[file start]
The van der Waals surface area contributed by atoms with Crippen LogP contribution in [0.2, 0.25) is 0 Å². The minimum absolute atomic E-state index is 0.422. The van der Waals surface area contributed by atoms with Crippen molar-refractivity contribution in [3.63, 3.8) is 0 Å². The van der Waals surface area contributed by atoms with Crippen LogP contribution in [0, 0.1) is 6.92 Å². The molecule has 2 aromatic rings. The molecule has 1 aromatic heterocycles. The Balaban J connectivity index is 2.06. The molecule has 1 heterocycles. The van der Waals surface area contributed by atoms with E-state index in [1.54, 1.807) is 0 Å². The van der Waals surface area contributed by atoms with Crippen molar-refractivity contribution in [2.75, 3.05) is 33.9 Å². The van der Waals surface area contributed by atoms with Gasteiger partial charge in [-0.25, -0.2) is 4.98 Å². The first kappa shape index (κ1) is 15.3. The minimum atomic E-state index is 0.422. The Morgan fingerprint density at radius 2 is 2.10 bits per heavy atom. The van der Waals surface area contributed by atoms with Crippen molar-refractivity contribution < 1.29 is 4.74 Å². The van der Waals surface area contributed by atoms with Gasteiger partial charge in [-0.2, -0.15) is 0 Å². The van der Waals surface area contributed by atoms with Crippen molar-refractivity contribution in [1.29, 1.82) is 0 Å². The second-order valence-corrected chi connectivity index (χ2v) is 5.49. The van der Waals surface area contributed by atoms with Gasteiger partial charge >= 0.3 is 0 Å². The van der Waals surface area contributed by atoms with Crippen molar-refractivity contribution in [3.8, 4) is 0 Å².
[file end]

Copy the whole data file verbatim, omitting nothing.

The van der Waals surface area contributed by atoms with Crippen LogP contribution in [0.2, 0.25) is 0 Å². The minimum absolute atomic E-state index is 0.422. The van der Waals surface area contributed by atoms with Crippen molar-refractivity contribution in [3.63, 3.8) is 0 Å². The van der Waals surface area contributed by atoms with Crippen LogP contribution in [0, 0.1) is 6.92 Å². The molecule has 2 aromatic rings. The molecule has 1 aromatic heterocycles. The Balaban J connectivity index is 2.06. The molecule has 1 heterocycles. The van der Waals surface area contributed by atoms with E-state index in [1.54, 1.807) is 0 Å². The van der Waals surface area contributed by atoms with Crippen molar-refractivity contribution in [2.75, 3.05) is 33.9 Å². The van der Waals surface area contributed by atoms with Gasteiger partial charge in [-0.25, -0.2) is 4.98 Å². The first kappa shape index (κ1) is 15.3. The minimum atomic E-state index is 0.422. The Morgan fingerprint density at radius 2 is 2.10 bits per heavy atom. The van der Waals surface area contributed by atoms with Crippen molar-refractivity contribution < 1.29 is 4.74 Å². The van der Waals surface area contributed by atoms with Gasteiger partial charge in [-0.2, -0.15) is 0 Å². The van der Waals surface area contributed by atoms with Crippen molar-refractivity contribution in [1.29, 1.82) is 0 Å². The second-order valence-corrected chi connectivity index (χ2v) is 5.49. The van der Waals surface area contributed by atoms with Gasteiger partial charge >= 0.3 is 0 Å². The van der Waals surface area contributed by atoms with Crippen molar-refractivity contribution in [3.8, 4) is 0 Å².